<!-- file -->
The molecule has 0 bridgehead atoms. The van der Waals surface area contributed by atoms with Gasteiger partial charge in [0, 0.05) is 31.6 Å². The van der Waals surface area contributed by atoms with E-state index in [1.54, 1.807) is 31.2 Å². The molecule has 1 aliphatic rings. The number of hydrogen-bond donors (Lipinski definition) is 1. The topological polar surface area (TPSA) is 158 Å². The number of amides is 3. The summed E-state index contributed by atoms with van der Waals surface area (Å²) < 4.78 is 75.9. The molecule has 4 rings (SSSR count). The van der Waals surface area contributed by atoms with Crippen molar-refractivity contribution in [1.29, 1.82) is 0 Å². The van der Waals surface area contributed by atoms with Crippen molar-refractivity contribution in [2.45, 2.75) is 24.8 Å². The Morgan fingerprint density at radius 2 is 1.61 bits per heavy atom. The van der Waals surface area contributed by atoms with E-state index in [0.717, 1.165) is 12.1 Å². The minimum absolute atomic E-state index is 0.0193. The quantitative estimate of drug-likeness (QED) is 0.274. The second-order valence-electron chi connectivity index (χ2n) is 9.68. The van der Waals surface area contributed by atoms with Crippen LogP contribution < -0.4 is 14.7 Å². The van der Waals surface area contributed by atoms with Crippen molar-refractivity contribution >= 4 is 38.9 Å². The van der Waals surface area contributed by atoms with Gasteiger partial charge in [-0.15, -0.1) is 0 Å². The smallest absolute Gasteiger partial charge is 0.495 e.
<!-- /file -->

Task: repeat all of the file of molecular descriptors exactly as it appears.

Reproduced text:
The molecule has 0 bridgehead atoms. The van der Waals surface area contributed by atoms with Gasteiger partial charge in [0, 0.05) is 31.6 Å². The van der Waals surface area contributed by atoms with E-state index in [1.54, 1.807) is 31.2 Å². The molecule has 1 aliphatic rings. The number of hydrogen-bond donors (Lipinski definition) is 1. The topological polar surface area (TPSA) is 158 Å². The number of amides is 3. The summed E-state index contributed by atoms with van der Waals surface area (Å²) < 4.78 is 75.9. The molecule has 4 rings (SSSR count). The van der Waals surface area contributed by atoms with Crippen molar-refractivity contribution in [1.29, 1.82) is 0 Å². The van der Waals surface area contributed by atoms with Crippen molar-refractivity contribution in [2.45, 2.75) is 24.8 Å². The Morgan fingerprint density at radius 2 is 1.61 bits per heavy atom. The van der Waals surface area contributed by atoms with E-state index in [0.717, 1.165) is 12.1 Å². The minimum absolute atomic E-state index is 0.0193. The quantitative estimate of drug-likeness (QED) is 0.274. The second-order valence-electron chi connectivity index (χ2n) is 9.68. The van der Waals surface area contributed by atoms with Crippen LogP contribution < -0.4 is 14.7 Å². The van der Waals surface area contributed by atoms with Crippen molar-refractivity contribution >= 4 is 38.9 Å². The van der Waals surface area contributed by atoms with Gasteiger partial charge in [-0.15, -0.1) is 0 Å². The smallest absolute Gasteiger partial charge is 0.495 e.